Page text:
We recently conducted research into the role of branding in the financial services category. Long-held associations of ‘trust’ and ‘safety’ have disappeared from our perceptions of banks, leaving many established brands with the need to cover the base-level prerequisites of being a valuable banking brand. This creates opportunities for new entries that have strong brands and are untainted by the financial crisis. As ever, the ultimate test of a brand lies in the value its customers prescribe to the relationship with it, so the key challenge is to maximise the value of that relationship.
Graham Hales, Managing director, Interbrand
This is a once-in-a-lifetime opportunity for the sector to reinvent its relationship with customers. Banks can learn from some of our best retailers about how to develop trust. Take John Lewis, the UK’s most trusted retail brand. It’s on your side, it’s straight-talking, and it backs` up everything with guarantees about fair pricing, quality and good service. A fresh attitude needs to run through the organisation like a stick of (not Northern) rock.
Heidi Lightfoot, Co-founder, Together Design
There is no quick fix, as the public is savvy enough to know that attitudes are not changed by a clever ad campaign or a design makeover. Any successful reinvigoration of a brand is useless, unless it is founded upon real change. This means thinking of new ways of doing business which put honesty and the trust of your customers above just making profit. For example, companies such as Zopa have gone back to the basic principles of banking, matching people who want to save and grow their money with people who need to borrow.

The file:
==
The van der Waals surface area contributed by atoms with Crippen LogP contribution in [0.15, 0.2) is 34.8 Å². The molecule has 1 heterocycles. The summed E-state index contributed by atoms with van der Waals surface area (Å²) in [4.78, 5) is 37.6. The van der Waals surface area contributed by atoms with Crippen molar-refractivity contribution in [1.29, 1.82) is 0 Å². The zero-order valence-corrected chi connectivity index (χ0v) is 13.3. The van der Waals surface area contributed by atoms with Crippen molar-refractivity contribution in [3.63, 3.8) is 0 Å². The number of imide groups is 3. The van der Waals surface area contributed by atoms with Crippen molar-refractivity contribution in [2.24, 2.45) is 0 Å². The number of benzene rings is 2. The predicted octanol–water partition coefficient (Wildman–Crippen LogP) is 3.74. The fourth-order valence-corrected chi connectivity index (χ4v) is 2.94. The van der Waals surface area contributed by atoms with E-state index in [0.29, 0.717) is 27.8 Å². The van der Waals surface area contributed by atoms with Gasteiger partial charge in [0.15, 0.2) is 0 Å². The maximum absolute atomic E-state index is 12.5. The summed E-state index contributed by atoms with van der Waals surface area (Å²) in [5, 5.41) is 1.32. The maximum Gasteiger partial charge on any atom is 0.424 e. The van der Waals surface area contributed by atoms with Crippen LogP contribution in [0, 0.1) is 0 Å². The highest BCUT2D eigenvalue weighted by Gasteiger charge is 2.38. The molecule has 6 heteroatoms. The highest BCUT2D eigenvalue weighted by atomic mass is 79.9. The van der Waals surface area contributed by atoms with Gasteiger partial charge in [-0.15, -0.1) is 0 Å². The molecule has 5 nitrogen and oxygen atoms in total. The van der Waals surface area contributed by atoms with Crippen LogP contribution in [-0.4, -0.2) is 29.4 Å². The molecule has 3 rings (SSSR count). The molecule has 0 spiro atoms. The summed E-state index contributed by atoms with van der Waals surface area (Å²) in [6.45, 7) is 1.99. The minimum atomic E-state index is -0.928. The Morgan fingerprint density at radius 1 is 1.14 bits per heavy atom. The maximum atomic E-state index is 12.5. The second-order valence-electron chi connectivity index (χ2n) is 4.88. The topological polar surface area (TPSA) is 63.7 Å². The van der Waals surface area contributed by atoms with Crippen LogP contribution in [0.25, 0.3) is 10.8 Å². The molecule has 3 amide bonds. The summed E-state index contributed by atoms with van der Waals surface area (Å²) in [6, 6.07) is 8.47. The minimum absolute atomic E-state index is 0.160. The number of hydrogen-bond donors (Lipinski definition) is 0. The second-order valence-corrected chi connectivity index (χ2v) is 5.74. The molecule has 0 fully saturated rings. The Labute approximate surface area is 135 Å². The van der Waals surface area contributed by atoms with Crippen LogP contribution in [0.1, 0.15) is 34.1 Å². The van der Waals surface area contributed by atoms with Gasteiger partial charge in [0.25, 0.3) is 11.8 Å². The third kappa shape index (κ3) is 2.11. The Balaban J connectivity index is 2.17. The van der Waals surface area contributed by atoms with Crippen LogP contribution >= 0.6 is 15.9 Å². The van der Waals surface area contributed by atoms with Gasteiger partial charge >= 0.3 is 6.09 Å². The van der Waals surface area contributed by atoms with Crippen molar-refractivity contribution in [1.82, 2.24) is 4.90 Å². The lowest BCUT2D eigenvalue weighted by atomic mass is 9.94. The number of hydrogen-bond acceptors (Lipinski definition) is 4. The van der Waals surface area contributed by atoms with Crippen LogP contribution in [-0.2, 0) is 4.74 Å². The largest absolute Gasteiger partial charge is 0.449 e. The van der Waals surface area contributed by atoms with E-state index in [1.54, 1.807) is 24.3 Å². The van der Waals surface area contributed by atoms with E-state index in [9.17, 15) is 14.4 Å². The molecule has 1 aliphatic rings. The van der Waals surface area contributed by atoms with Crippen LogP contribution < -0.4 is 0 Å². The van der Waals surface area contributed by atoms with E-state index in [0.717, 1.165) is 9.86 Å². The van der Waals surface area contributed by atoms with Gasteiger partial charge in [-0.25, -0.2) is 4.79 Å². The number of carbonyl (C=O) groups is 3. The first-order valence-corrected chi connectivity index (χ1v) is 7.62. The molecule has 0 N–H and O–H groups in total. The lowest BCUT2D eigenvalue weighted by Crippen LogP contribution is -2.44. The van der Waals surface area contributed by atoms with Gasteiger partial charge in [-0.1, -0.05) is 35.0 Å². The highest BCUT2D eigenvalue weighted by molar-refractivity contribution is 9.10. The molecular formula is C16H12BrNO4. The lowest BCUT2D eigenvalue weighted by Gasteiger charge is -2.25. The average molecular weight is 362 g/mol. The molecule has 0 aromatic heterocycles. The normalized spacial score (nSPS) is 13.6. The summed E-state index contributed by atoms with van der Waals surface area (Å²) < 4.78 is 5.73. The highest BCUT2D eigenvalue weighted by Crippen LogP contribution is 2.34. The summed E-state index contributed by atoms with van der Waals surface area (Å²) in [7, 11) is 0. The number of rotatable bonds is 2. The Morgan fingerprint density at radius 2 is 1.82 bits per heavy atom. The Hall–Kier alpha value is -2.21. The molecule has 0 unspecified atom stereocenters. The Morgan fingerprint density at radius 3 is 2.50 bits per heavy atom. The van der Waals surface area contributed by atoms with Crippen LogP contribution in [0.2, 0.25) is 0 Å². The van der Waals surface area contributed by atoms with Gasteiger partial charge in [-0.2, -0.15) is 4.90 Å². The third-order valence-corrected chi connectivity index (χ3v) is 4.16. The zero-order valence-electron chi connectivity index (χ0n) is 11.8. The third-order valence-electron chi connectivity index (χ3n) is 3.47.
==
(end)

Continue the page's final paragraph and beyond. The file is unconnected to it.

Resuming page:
Ben Stott, Creative director, NB Studio
One of the remarkable things to come from the banking meltdown will be a proliferation of new banks. Virgin and others will challenge the discredited and innocent. The battle will be bloody; the new guys reminding us of incumbent failures, the incumbents warning us about shiny new clothes. Meanwhile, the answer is people – ordinary, reliable people, who sell easy-to-understand products, in people-centric spaces. Think of it as Hovis goes banking. It’s the Nationwide that springs to my mind.
David Worthington, Chairman, Lloyd Northover Group